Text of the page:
Team:Tec-Monterrey EKAM/iGEMJunior


As part of our Human Approach, we took on the task to promote the iGEM High School competition on our university’s high school campuses. Back in February, we sent e-mails to the Science Division directors informing them about iGEM and offering to help them should they want to participate. Although three of the five schools expressed interest, only Silvia Bernat Sarret, science director from Eugenio Garza Sada High School Campus (PEGS), decided to go ahead with the project. The others were concerned about the lack of time and some thought that their student’s level was not up to the task.

Chemistry teacher Nelly Margarita Martínez (who also teaches an Introduction to Biotechnology class) was selected as the head instructor. The project was offered through announcements in all relevant classes. We had the fortune that PEGS has an advanced biology program (aimed as a sort of pre-med high school) and that some of those students became involved, forming the core of the group. Ironically, no one from the Introduction to Biotechnology class chose to join.

After the round of announcements, the first meeting with the students was held on a Friday, March 16th. Fourteen showed up, nearly half of them from 6th semester. With the project description deadline looming near, the first order of business was to give them an introduction to iGEM and synthetic biology in order for them to brainstorm ideas for their goal. Some came up with anti-freeze proteins, others with microbial electrogeneration; there was enthusiasm about those ideas, but time and difficulty had to be taken into consideration. We proposed to them that a simple enzymatic process could be doable with both temporal and technical constraints. After some candidates were discussed, the final selection was the dye Tyrian purple.

The team went on to research the enzymatic pathway of the production of Tyrian purple in the mollusk from where it is extracted, the importance of the dye and the availability of an organic synthesis process. Through the next couple of weeks we helped them sort out the information they were getting and to structure a plan. The result can be found in their website (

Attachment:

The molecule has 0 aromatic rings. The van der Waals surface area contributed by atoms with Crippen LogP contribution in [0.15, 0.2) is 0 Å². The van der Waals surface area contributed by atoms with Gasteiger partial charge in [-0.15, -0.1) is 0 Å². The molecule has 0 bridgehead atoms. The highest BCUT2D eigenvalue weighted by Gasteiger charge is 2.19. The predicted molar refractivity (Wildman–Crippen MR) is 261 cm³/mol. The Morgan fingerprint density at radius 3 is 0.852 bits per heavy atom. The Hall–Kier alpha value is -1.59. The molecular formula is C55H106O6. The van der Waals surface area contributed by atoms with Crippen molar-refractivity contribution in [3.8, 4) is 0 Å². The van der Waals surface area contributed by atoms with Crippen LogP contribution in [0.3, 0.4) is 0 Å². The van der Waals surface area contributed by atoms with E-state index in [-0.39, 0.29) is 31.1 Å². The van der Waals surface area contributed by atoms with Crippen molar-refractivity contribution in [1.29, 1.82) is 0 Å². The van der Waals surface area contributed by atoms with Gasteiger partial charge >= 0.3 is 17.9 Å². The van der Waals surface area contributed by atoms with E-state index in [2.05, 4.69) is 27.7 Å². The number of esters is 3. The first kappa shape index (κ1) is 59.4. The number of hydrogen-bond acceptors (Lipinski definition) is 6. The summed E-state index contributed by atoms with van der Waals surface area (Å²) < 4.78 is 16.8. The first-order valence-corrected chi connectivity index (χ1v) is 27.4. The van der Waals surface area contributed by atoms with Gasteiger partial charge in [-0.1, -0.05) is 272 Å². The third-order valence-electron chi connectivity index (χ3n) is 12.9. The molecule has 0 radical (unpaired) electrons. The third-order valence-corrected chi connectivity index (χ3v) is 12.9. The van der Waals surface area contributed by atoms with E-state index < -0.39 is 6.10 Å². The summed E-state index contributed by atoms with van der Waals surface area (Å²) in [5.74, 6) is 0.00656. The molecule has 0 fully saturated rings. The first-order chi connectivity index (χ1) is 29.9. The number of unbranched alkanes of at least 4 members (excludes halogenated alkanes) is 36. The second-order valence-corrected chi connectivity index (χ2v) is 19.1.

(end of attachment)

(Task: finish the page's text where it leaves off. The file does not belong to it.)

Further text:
Unfortunately, they weren’t able to get in touch with the researchers to obtain the genetic constructs they needed to produce the dye. Since there was no money available for gene synthesis, the project ground to a halt. Since the main goal of our mentorship was to give the students hands-on experience with actual biotech labwork, we decided to carry on and do all the planned protocols but using standard parts instead of the ones that were not available.

During May and June we taught the group all the basic laboratory procedures: how to properly use a micro-pipette, how to prepare media, how to autoclave, how to clean a biosafety cabinet, how to prepare agar plates and how to streak them. After that, we led them through a mini-prep, digestion, agarose gel electrophoresis, gel recovery, ligation, preparing chemo-competent bacteria, chemical transformation, recovery and selection in antibiotic plates.

All the students had a wonderful time and were very grateful since they practically experienced the whole college-level Genetic Engineering Lab (save for PCR) in the course of a few weeks. Three of the 6th semester students chose to enroll in Biotech Engineering this August, and one of them even integrated to our college team during the summer.

The faculty from PEGS was pleased with the results and wants the school to continue participating in iGEM HS. They approached us and we gladly offered our help to coordinate the team again. With the help of SyBRE, the student group we founded, the iGEM HS Team will be better organized and will be able to tackle more ambitious projects. Also, we’ll try to get at least another one of ITESM’s high schools involved. With the experience gathered from this first hurried try, we are certain that the next team (or, hopefully, teams) will have a more distinguished role in the competition.